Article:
At the west end of Cumbernauld Airport runway is the site of a Roman fort on the former Westerwood farm. Very little is visible on the ground today, but portions of the fort’s southern defensive ditches may be traced as subtle hollows within the field. The fort at Westerwood is the fourth smallest known along the Antonine Wall, with an internal area of about 0.8ha, situated on a steep decline toward the north. The ...
Founded: 142 AD | Location: North Lanarkshire, United Kingdom

Featured Historic Landmarks, Sites & Buildings

Historic Site of the week

Hagios Demetrios

The Church of Saint Demetrius, or Hagios Demetrios, is the main sanctuary dedicated to Saint Demetrius, the patron saint of Thessaloniki. It is part of the site Palaeochristian and Byzantine Monuments of Thessaloniki on the list of World Heritage Sites by UNESCO since 1988.

The first church on the spot was constructed in the early 4th century AD, replacing a Roman bath. A century later, a prefect named Leontios replaced the small oratory with a larger, three-aisled basilica. Repeatedly gutted by fires, the church eventually was reconstructed as a five-aisled basilica in 629–634. This was the surviving form of the church much as it is today. The most important shrine in the city, it was probably larger than the local cathedral. The historic location of the latter is now unknown.

The church had an unusual shrine called the ciborium, a hexagonal, roofed structure at one side of the nave. It was made of or covered with silver. The structure had doors and inside was a couch or bed. Unusually, it did not hold any physical relics of the saint. The ciborium seems to have been a symbolic tomb. It was rebuilt at least once.

The basilica is famous for six extant mosaic panels, dated to the period between the latest reconstruction and the inauguration of the Byzantine Iconoclasm in 730. These mosaics depict St. Demetrius with officials responsible for the restoration of the church (called the founders, ktetors) and with children. An inscription below one of the images glorifies heaven for saving the people of Thessalonica from a pagan Slavic raid in 615.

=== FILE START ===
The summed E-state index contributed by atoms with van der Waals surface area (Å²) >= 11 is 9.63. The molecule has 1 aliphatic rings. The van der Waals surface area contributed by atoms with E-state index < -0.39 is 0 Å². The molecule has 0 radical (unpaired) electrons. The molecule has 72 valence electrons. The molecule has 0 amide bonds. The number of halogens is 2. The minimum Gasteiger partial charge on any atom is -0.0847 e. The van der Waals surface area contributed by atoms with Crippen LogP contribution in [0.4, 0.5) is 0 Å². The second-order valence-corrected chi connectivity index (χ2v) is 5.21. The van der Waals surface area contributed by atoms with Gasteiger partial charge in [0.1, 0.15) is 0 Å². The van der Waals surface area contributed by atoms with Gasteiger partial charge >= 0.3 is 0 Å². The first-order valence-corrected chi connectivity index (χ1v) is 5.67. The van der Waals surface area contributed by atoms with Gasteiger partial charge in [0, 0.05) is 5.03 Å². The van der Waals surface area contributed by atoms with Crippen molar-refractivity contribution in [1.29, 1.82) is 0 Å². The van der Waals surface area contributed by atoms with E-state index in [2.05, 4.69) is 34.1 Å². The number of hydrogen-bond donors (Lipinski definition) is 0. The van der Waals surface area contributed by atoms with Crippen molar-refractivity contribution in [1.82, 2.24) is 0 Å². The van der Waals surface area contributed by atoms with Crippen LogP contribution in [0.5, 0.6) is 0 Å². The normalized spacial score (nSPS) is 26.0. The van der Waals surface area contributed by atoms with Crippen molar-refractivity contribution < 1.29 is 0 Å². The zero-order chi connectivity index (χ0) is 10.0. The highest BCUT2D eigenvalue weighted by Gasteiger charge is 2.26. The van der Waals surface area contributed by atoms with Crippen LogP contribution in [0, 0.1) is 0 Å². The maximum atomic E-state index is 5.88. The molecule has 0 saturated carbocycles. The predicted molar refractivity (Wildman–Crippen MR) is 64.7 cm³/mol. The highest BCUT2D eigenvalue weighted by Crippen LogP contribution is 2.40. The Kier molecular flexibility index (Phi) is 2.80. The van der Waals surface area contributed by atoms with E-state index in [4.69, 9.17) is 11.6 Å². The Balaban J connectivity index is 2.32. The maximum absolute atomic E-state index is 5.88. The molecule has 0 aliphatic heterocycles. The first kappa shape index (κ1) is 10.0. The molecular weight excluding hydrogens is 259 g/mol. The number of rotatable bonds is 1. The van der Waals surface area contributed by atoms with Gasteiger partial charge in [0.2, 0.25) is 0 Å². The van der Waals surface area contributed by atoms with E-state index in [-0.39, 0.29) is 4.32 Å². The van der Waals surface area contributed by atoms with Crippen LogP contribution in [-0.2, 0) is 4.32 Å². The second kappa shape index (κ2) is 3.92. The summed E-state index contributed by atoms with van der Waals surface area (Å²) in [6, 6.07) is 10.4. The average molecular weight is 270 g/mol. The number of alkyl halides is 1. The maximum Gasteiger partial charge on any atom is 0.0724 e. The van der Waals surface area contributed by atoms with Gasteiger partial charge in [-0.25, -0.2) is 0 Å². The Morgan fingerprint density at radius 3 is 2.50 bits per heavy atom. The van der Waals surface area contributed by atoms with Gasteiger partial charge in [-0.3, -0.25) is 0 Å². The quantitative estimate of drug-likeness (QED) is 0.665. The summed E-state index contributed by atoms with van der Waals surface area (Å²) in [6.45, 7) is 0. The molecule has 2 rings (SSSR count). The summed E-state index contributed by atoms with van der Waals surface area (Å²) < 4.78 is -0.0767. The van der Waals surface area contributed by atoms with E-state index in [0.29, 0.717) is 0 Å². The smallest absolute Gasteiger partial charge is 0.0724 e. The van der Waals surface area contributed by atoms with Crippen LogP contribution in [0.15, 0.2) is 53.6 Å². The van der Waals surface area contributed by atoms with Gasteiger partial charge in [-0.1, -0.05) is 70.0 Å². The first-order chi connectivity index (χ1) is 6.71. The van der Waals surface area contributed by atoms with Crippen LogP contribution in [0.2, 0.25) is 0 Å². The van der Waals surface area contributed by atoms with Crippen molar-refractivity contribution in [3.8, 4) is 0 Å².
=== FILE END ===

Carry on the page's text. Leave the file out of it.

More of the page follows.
Thessaloniki became part of the Ottoman Empire in 1430. About 60 years later, during the reign of Bayezid II, the church was converted into a mosque, known as the Kasımiye Camii after the local Ottoman mayor, Cezeri Kasım Pasha. The symbolic tomb however was kept open for Christian veneration. Other magnificent mosaics, recorded as covering the church interior, were lost either during the four centuries when it functioned as a mosque (1493–1912) or in the Great Thessaloniki Fire of 1917 that destroyed much of the city. It also destroyed the roof and upper walls of the church. Black-and-white photographs and good watercolour versions give an idea of the early Byzantine craftsmanship lost during the fire.

Following the Great Fire of 1917, it took decades to restore the church. Tombstones from the city"s Jewish cemetery - destroyed by the Greek and Nazi German authorities - were used as building materials in these restoration efforts in the 1940s. Archeological excavations conducted in the 1930s and 1940s revealed interesting artifacts that may be seen in a museum situated inside the church"s crypt. The excavations also uncovered the ruins of a Roman bath, where St. Demetrius was said to have been held prisoner and executed. A Roman well was also discovered. Scholars believe this is where soldiers dropped the body of St. Demetrius after his execution. After restoration, the church was reconsecrated in 1949.